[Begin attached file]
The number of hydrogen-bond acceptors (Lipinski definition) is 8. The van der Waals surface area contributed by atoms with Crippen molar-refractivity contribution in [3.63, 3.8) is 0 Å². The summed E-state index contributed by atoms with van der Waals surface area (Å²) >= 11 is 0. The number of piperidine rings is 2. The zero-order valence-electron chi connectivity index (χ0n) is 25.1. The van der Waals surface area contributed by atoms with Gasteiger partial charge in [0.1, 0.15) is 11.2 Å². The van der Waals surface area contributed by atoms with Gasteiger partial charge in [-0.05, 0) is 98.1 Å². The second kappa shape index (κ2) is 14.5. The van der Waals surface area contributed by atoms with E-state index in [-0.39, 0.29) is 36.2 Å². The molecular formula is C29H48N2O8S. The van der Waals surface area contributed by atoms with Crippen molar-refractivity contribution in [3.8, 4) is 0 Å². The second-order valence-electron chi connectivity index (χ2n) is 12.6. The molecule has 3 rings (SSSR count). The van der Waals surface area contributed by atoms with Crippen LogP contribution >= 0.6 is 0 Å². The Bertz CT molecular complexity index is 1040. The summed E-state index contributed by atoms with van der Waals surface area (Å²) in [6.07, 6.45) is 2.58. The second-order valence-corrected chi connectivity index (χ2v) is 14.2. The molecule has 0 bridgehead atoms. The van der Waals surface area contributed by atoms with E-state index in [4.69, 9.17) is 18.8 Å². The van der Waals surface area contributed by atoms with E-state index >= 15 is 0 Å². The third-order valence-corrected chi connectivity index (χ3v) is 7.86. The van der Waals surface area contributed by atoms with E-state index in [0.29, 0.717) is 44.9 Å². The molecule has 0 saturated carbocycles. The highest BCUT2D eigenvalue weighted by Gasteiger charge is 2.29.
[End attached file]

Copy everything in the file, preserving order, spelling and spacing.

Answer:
The number of hydrogen-bond acceptors (Lipinski definition) is 8. The van der Waals surface area contributed by atoms with Crippen molar-refractivity contribution in [3.63, 3.8) is 0 Å². The summed E-state index contributed by atoms with van der Waals surface area (Å²) >= 11 is 0. The number of piperidine rings is 2. The zero-order valence-electron chi connectivity index (χ0n) is 25.1. The van der Waals surface area contributed by atoms with Gasteiger partial charge in [0.1, 0.15) is 11.2 Å². The van der Waals surface area contributed by atoms with Gasteiger partial charge in [-0.05, 0) is 98.1 Å². The second kappa shape index (κ2) is 14.5. The van der Waals surface area contributed by atoms with E-state index in [-0.39, 0.29) is 36.2 Å². The molecular formula is C29H48N2O8S. The van der Waals surface area contributed by atoms with Crippen molar-refractivity contribution in [3.8, 4) is 0 Å². The second-order valence-electron chi connectivity index (χ2n) is 12.6. The molecule has 3 rings (SSSR count). The van der Waals surface area contributed by atoms with Crippen LogP contribution >= 0.6 is 0 Å². The Bertz CT molecular complexity index is 1040. The summed E-state index contributed by atoms with van der Waals surface area (Å²) in [6.07, 6.45) is 2.58. The second-order valence-corrected chi connectivity index (χ2v) is 14.2. The molecule has 0 bridgehead atoms. The van der Waals surface area contributed by atoms with E-state index in [4.69, 9.17) is 18.8 Å². The van der Waals surface area contributed by atoms with E-state index >= 15 is 0 Å². The third-order valence-corrected chi connectivity index (χ3v) is 7.86. The van der Waals surface area contributed by atoms with E-state index in [0.29, 0.717) is 44.9 Å². The molecule has 0 saturated carbocycles. The highest BCUT2D eigenvalue weighted by Gasteiger charge is 2.29.